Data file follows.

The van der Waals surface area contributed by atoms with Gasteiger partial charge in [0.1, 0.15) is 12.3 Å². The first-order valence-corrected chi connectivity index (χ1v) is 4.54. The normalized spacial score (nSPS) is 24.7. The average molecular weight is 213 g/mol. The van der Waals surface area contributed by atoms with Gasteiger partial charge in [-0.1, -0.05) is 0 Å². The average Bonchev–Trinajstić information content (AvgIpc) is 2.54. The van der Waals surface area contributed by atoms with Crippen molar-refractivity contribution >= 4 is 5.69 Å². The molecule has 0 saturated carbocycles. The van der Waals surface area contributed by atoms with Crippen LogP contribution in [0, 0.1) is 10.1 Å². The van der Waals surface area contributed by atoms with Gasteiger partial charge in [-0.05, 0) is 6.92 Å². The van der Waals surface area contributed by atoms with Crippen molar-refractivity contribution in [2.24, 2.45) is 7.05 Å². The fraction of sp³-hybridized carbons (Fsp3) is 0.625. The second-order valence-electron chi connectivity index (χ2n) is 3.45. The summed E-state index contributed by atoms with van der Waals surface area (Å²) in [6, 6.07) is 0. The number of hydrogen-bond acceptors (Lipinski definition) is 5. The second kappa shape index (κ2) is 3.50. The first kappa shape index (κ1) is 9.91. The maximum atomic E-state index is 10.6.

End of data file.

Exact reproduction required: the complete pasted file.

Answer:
The van der Waals surface area contributed by atoms with Gasteiger partial charge in [0.1, 0.15) is 12.3 Å². The first-order valence-corrected chi connectivity index (χ1v) is 4.54. The normalized spacial score (nSPS) is 24.7. The average molecular weight is 213 g/mol. The van der Waals surface area contributed by atoms with Gasteiger partial charge in [-0.1, -0.05) is 0 Å². The average Bonchev–Trinajstić information content (AvgIpc) is 2.54. The van der Waals surface area contributed by atoms with Crippen molar-refractivity contribution >= 4 is 5.69 Å². The molecule has 0 saturated carbocycles. The van der Waals surface area contributed by atoms with Crippen LogP contribution in [0, 0.1) is 10.1 Å². The van der Waals surface area contributed by atoms with Gasteiger partial charge in [-0.05, 0) is 6.92 Å². The van der Waals surface area contributed by atoms with Crippen molar-refractivity contribution in [2.24, 2.45) is 7.05 Å². The fraction of sp³-hybridized carbons (Fsp3) is 0.625. The second-order valence-electron chi connectivity index (χ2n) is 3.45. The summed E-state index contributed by atoms with van der Waals surface area (Å²) in [6, 6.07) is 0. The number of hydrogen-bond acceptors (Lipinski definition) is 5. The second kappa shape index (κ2) is 3.50. The first kappa shape index (κ1) is 9.91. The maximum atomic E-state index is 10.6.